The arrival of the first apples of the season is a sure sign that fall is fast approaching and there is nothing better than the smell of apples and cinnamon cooking on a cool fall day.
I am a big lover of apples. I could happily eat an apple a day every day of the year. I can’t say that about many other foods. In fact I most probably do eat an apple a day except in the height of summer. I also love foods made with apples including apple pie, apple crisp, baked apples, and of course applesauce.
In BC we grown some pretty amazing apples with an increasing number of varieties available each year (almost 200 varieties). Let’s see……pink ladies, galas, ambrosia, braeburn, empire, golden delicious, fuji, mutsu, jonagold, one of my new personal favourites the honey crisp and the list goes on. They all have a unique flavour profile and a different balance of crunchy, tart, sweet and juicy. Some better for cooking, others better for eating but all delicious.
If you have a windfall of apples from your tree or your neighbour’s and don’t know what to do with them all, applesauce might be the answer. It is a great way to use up a large quantity of apples as well as the not so pretty ones your choosy husband doesn’t care to eat.
Since I live in the city and do not have the pleasure of apple trees in my neighbourhood, I asked my local apple man at the farmer’s market if he would sell me the “seconds”, the ones with so called imperfections. He happily agreed and now I find myself with 20 lbs of lovely organic apples ready to be made into sauce at a very reasonable price.
Applesauce should not be relegated to the realm of baby food. It is great in muffins, cookies, on oatmeal, as an accompaniment to a pork roast or simply as a snack on its own. It is easy to make in large batches. I can mine as I have a small freezer but it also freezes very nicely.
A recipe isn’t needed for applesauce, it is really up to your taste buds. However, I have provided a guideline to get you on your way. I prefer a mix of apple varieties in my applesauce as it gives the sauce more complexity of flavours and texture. This time I added about 1/4 cup of maple syrup at the end to smooth out the tartness and add a little hint of maple. So delicious.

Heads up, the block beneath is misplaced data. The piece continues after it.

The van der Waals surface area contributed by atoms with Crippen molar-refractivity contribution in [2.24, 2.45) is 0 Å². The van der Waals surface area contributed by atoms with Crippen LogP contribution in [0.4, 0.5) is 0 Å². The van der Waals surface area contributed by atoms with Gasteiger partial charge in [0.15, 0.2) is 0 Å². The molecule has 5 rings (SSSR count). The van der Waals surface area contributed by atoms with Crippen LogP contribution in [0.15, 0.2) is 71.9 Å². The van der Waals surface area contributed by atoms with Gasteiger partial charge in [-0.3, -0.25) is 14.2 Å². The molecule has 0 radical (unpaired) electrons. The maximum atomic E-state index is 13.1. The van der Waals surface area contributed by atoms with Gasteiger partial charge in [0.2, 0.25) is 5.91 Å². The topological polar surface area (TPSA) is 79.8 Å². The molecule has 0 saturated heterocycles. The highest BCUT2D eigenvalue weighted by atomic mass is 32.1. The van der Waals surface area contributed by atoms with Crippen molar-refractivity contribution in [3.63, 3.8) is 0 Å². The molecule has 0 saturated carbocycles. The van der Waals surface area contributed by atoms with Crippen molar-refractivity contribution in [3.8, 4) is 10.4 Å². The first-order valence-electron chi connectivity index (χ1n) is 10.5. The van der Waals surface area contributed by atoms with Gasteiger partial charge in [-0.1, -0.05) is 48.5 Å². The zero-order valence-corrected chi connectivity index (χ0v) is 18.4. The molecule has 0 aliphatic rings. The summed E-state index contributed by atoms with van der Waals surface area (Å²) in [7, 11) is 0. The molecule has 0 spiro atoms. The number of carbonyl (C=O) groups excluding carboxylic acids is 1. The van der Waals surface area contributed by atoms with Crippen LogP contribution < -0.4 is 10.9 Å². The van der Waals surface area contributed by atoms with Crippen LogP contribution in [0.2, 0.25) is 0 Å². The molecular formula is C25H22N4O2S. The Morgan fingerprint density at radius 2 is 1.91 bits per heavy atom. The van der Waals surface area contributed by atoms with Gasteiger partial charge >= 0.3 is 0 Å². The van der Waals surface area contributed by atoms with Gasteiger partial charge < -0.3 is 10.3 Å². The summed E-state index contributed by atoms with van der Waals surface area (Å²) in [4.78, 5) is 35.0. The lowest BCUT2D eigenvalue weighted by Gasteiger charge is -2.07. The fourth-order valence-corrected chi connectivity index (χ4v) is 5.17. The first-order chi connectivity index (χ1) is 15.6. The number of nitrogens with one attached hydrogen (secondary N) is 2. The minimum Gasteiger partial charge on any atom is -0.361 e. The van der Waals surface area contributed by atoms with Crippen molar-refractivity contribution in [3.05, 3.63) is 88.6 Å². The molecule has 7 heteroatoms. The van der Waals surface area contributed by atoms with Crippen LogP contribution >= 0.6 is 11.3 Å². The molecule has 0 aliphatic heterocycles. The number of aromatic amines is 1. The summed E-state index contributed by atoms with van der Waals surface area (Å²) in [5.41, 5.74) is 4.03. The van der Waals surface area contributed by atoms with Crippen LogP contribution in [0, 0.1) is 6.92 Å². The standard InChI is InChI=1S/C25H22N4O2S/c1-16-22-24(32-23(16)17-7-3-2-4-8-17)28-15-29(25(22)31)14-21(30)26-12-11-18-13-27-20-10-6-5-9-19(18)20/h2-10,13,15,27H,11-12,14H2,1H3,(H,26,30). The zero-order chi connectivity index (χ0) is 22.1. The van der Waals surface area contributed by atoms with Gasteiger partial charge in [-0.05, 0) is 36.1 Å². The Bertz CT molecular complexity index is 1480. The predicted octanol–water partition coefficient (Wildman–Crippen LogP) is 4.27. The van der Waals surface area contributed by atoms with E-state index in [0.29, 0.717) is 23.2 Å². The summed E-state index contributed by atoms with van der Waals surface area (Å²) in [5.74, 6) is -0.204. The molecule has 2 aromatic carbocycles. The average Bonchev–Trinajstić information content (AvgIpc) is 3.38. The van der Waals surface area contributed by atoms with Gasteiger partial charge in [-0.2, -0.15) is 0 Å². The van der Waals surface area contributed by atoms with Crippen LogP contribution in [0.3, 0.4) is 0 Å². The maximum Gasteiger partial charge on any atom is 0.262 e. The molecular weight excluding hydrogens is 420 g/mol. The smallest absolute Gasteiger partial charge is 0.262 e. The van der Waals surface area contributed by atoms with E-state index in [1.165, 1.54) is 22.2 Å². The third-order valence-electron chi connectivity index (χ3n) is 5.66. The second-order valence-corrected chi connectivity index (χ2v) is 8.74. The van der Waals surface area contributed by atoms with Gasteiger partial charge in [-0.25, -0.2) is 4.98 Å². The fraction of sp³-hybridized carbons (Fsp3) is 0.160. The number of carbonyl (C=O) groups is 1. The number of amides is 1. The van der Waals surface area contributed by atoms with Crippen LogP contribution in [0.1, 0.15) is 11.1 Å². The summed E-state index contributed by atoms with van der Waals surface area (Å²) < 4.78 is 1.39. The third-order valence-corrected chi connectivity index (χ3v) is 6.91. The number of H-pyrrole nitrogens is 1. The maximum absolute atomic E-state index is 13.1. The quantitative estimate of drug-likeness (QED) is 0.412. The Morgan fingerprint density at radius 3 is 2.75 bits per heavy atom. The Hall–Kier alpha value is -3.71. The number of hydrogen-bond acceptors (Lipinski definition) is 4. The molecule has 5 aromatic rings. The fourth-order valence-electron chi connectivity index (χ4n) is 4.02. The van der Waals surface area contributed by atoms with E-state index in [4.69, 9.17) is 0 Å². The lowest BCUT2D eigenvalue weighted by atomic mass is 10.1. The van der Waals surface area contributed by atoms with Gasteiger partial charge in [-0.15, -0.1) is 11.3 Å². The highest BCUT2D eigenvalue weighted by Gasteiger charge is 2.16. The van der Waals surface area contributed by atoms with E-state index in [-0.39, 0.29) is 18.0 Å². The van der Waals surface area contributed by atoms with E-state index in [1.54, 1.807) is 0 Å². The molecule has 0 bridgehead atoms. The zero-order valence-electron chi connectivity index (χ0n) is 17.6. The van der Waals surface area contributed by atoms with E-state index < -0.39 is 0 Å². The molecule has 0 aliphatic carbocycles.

It takes about 1.5 lbs of fruit to make 2 cups of applesauce or 1 pint (500 ml). This recipe will make about 8 cups or 4 pint size jars.
6 lbs apples
1/2 cup water (or enough to cover the bottom of the pot)
2 cinnamon sticks
Juice of 1/2 a lemon
Honey, maple syrup or sugar to taste, if desired
Peel, core and chop apples. Place in a large pot with the water and cinnamon sticks. Cover with a lid and bring to the boil. Reduce heat to medium and simmer for 20-30 minutes until the apples start to break down and get to a consistency you like. If you are making as much as I did, it will take about 45 minutes.
Be sure to stir as you go to ensure the sauce doesn’t stick to the bottom. Add a bit more water or unsweetened apple juice if it starts to stick.
Remove the cinnamon sticks and add the lemon juice. Taste for sweetness, if too tart add a bit of sweetener of your choice.
If you like a really smooth applesauce you can mash with a potato masher or blend with an immersion blender.
For Freezing: Let the applesauce cool first and put into containers.
For Canning: Sterilize jars and warm lids. Fill jars with hot applesauce, leaving 1/2 inch headroom. Remove air bubbles using a chopstick or other non- metal implement. Wipe rims clean, apply lids and tighten screw band until fingertip tight. Process in a boiling water bath for 15 minutes for pints (500ml) or 20 minutes for quart jars (1L). Start timing once the water is back up to the boil. If possible let the jars cool undisturbed for 24 hours. Ensure the jars are sealed and store away for a rainy day. If any don’t seal, put them in the fridge and use first.
Will keep in a cool dark place for 1 year or so.
Note: If you have a food mill you can skip the peeling and coring, simply chop the apples and cut off the blossoms and any bad spots. Once the apples are cooked, run the sauce through the food mill. The skins and seeds will stay on top and the sauce will go through.